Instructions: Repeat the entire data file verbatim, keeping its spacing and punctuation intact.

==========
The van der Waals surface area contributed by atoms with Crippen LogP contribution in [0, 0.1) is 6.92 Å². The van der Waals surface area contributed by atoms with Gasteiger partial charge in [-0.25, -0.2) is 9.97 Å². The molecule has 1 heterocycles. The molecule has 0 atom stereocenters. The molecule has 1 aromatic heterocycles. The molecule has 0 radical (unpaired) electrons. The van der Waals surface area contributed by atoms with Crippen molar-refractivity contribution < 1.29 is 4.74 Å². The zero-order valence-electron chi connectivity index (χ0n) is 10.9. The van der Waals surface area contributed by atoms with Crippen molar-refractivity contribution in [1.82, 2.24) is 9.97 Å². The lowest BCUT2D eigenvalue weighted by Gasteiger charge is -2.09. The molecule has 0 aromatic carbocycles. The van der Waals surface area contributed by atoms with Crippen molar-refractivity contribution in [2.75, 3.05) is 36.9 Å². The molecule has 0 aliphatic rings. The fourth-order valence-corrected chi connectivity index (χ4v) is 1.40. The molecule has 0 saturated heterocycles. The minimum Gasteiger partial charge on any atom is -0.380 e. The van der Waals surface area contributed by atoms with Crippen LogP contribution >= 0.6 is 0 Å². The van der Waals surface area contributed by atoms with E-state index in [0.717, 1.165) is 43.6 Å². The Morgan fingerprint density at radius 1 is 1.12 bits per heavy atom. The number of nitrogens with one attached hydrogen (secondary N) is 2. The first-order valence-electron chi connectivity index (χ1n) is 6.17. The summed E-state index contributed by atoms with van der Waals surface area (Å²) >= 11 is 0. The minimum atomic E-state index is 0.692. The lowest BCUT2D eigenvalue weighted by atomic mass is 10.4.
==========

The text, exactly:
The van der Waals surface area contributed by atoms with Crippen LogP contribution in [0, 0.1) is 6.92 Å². The van der Waals surface area contributed by atoms with Gasteiger partial charge in [-0.25, -0.2) is 9.97 Å². The molecule has 1 heterocycles. The molecule has 0 atom stereocenters. The molecule has 1 aromatic heterocycles. The molecule has 0 radical (unpaired) electrons. The van der Waals surface area contributed by atoms with Crippen molar-refractivity contribution < 1.29 is 4.74 Å². The zero-order valence-electron chi connectivity index (χ0n) is 10.9. The van der Waals surface area contributed by atoms with Crippen molar-refractivity contribution in [1.82, 2.24) is 9.97 Å². The lowest BCUT2D eigenvalue weighted by Gasteiger charge is -2.09. The molecule has 0 aromatic carbocycles. The van der Waals surface area contributed by atoms with Crippen molar-refractivity contribution in [2.75, 3.05) is 36.9 Å². The molecule has 0 aliphatic rings. The fourth-order valence-corrected chi connectivity index (χ4v) is 1.40. The molecule has 0 saturated heterocycles. The minimum Gasteiger partial charge on any atom is -0.380 e. The van der Waals surface area contributed by atoms with Crippen LogP contribution >= 0.6 is 0 Å². The van der Waals surface area contributed by atoms with E-state index in [0.717, 1.165) is 43.6 Å². The Morgan fingerprint density at radius 1 is 1.12 bits per heavy atom. The number of nitrogens with one attached hydrogen (secondary N) is 2. The first-order valence-electron chi connectivity index (χ1n) is 6.17. The summed E-state index contributed by atoms with van der Waals surface area (Å²) >= 11 is 0. The minimum atomic E-state index is 0.692. The lowest BCUT2D eigenvalue weighted by atomic mass is 10.4.